(Recovered from my old article - originally posted on 2014.12.12 08:13 KST)


I attended "Online MidoNet Network Virtualization Meetup" on last 09 Dec (URL: http://www.meetup.com/Online-MidoNet-Meetup/). This article briefly talks about this webinar and my experiences installing Midostack.


Midonet from Midokura is designed to provide the following network functionalities by placing a network virtualization layer between cloud management platform layer (e.g., OpenStack) and Hypervisor layer (e.g., KVM).

 - Logical Switching: decoupling Layer 2 and Layer 3 in physical networks

 - Logical Routing: supporting routers in virtual networks

 - Logical Firewall: kernel integrated, high performance, distributed firewall

 - Logical Layer 4 Load Balancer: application load balancing in software

 - API: integrating with cloud management platforms using RESTful API

Midonet is a open source following Apache 2 license, aiming at open, and user- & vendor-neutrality for production network.


According to Midokura, Midonet implemented functionalities in a Kernel level and interacts multiple hosts with MidoNet agents, so creating and managing logical topology such as overlay network are easier.


Midonet chose a distributed model, not a centralized model to address failures (e.g., SPOF, active/stand-by failover), scalability, and network efficiency issues.




Midostack is degigned to experience Midonet with OpenStack, a open source cloud management platform. When you install Midostack, DevStack is automatically downloaded and executed, so Midostack is for Midonet open source contributors and the people who want to learn Midonet. Currently, Micostack only supports Ubuntu 14.04 Linux distribution, and when you want to deploy Midonet for production environment, Packstack RDO running in CentOS or RHEL7 is recommended (URL: https://openstack.redhat.com/MidoNet_integration). It operates with OpenStack Icehouse release.


Also, more details on Midonet and "how to contribute to Midonet" were well explained in that Webinar. I think some slides will be open soon.


I have been so curious how Midostack runs OpenStack with DevStack scripts. So, I installed Midostack and executed several midonet-cli commands. The followings are my basic configuration to install Midostack.


- Virtualization platform I used: VirtualBox 4.3

- OS: Ubuntu 14.04 LTS (64 bit)

- Basic configuration: 8GB RAM, dynamically allocated disk with 50GB, NAT configuration

(Midostack by default assumes that the public network range is If you want to test network functionalities, please configure some setting files before installing Midostack, or please configure proper network settings in VirtualBox.)


It is easy. You can just input the following commands, according to http://www.midonet.org/#quickstart, with a few assumptions:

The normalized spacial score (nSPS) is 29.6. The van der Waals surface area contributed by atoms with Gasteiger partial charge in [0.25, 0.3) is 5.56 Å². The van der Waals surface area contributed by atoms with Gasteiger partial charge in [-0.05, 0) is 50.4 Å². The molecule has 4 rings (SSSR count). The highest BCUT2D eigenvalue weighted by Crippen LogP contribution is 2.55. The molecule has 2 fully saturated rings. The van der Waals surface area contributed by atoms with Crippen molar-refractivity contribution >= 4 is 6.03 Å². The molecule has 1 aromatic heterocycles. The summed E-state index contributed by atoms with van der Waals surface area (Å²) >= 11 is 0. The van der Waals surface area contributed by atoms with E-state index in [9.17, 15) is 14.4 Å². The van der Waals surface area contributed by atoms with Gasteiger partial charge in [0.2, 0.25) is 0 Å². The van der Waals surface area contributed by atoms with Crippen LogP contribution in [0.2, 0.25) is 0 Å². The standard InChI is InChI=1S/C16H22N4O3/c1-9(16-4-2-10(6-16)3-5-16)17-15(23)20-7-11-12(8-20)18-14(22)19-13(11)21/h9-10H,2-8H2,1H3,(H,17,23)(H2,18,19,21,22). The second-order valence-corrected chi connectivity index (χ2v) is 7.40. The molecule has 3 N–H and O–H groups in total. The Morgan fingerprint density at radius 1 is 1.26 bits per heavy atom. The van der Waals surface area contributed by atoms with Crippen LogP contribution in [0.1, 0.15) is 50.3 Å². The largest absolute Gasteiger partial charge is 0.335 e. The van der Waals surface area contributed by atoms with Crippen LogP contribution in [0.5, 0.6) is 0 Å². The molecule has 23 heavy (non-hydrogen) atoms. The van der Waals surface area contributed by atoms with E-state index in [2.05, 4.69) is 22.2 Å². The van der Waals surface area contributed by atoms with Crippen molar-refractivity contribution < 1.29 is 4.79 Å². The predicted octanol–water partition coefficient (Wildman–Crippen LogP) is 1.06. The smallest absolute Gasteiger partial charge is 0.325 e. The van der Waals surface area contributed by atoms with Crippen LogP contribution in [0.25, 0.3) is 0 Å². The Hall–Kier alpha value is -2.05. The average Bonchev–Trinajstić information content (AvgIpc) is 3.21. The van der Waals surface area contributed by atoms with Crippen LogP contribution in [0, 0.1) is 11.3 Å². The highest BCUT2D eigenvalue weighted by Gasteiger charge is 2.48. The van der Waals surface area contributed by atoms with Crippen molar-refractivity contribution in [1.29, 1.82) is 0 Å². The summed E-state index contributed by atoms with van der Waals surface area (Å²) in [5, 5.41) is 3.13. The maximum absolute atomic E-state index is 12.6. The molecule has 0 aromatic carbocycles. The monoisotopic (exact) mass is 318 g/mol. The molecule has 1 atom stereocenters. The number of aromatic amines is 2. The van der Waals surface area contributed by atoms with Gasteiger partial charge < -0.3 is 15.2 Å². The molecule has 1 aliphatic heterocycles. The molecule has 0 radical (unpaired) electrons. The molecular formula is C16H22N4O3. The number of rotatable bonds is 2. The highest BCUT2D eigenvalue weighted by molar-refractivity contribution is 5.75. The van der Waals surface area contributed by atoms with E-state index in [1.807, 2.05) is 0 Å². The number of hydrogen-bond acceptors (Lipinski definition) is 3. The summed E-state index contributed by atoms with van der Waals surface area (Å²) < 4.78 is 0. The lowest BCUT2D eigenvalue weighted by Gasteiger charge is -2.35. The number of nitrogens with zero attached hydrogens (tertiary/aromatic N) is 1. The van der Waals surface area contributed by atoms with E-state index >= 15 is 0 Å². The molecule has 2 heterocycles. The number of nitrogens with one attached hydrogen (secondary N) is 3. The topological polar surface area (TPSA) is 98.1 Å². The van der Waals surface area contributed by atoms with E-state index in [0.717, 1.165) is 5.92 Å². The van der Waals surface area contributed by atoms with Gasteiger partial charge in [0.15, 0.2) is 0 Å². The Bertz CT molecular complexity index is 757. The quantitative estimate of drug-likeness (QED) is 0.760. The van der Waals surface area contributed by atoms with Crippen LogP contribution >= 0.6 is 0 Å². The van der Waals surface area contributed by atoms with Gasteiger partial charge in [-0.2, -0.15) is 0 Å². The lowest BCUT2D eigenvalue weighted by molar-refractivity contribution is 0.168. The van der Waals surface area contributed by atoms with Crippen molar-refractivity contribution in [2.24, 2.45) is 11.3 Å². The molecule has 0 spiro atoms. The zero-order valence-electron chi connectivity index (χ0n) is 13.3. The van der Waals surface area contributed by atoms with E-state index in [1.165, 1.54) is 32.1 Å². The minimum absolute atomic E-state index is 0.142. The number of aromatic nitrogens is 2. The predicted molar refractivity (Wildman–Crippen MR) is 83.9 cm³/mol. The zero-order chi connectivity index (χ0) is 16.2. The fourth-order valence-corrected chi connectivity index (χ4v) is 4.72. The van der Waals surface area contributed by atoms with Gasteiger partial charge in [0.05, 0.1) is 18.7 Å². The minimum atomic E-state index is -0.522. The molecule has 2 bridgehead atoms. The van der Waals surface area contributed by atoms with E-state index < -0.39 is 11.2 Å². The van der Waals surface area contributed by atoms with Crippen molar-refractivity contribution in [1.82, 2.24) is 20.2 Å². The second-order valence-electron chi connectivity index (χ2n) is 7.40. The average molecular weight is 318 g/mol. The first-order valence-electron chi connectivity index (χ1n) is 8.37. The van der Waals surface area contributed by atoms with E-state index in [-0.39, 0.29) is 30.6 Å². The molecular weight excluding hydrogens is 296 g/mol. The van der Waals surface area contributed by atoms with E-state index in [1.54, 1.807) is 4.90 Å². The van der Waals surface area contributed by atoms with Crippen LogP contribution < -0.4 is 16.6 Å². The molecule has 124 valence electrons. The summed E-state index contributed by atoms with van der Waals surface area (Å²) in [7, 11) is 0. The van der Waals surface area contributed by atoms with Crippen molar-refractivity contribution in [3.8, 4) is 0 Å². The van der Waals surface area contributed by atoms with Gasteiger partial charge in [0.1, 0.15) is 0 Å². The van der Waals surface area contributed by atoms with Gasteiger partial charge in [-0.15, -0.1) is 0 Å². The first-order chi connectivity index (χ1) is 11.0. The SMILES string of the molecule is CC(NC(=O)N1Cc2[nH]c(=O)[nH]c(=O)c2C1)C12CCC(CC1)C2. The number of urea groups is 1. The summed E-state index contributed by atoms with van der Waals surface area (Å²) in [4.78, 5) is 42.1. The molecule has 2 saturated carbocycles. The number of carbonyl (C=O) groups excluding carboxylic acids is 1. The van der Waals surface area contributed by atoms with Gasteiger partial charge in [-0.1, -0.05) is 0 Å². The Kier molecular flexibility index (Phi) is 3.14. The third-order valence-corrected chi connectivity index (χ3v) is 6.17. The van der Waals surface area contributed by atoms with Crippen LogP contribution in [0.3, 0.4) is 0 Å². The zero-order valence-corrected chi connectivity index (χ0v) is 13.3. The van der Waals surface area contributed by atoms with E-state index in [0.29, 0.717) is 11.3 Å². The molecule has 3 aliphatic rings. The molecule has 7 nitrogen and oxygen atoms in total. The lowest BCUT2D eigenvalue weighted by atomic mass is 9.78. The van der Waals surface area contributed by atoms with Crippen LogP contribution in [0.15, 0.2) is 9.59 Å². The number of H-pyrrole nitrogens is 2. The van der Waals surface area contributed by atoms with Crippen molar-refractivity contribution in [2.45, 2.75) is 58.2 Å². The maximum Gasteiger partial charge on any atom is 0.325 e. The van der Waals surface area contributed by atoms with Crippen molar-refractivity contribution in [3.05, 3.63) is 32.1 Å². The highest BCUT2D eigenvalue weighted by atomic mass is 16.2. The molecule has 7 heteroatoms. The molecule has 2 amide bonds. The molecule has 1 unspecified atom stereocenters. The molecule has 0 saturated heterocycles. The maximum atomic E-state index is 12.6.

- Your Ubuntu 14.04 should be up-to-date. (If not, please execute 'sudo apt-get update', 'sudo apt-get upgrade', 'sudo apt-get dist-upgrade', and 'sudo reboot'.)

- You need to install 'git'. To install git, please execute 'sudo apt-get install git'.)


 $ git clone http://github.com/midonet/midostack

 $ cd 

 $ ./midonet_stack.sh


After executing those commands, the latest source codes of Midonet, DevStack, and OpenStack components are downloaded, installed, and some basic logical routers used by Midonet will be successfully configured.

(About two weeks ago, I needed to install the latest protobuf version, but now it seems that it has been resolved when you install Midostack using the latest scripts from git.)


But, unfortunately, my installation failed when creating a logical router after installing DevStack. I asked to IRC community, and one guy gave me a solution: 'execute ./midonet_unstack.sh and ./midonet_stack.sh', and after then it works very well! (Thanks, tfukushima!)




Successfully installed similar to DevStack! with some additional stuff related to Midonet.



Horizon: by default, public network has been created. I created one VM instance.



The following figure illustrates my execution of midonet-cli console. Using midonet-cli, I can check tenant lists in OpenStack. Also, I can check lists of logical routers, their ports, hosts, and chains for pre-routing and post-routing for routers.



It seems that I can experience more if I configure Midostack with multi-nodes. I simply discussed it to IRC, and a guy highly recommended me to configure multi-node environment with Packstack RDO. Please just refer to this information (This information might be very helpful for some guys who want to configure midonet with multi-node environment I think.)





- Slides from "Online MidoNet Network Virtualization Meetup" (http://www.meetup.com/Online-MidoNet-Meetup/)


- Midonet IRC!

(Recovered from my old article - originally posted on 2014.11.15 21:51 KST)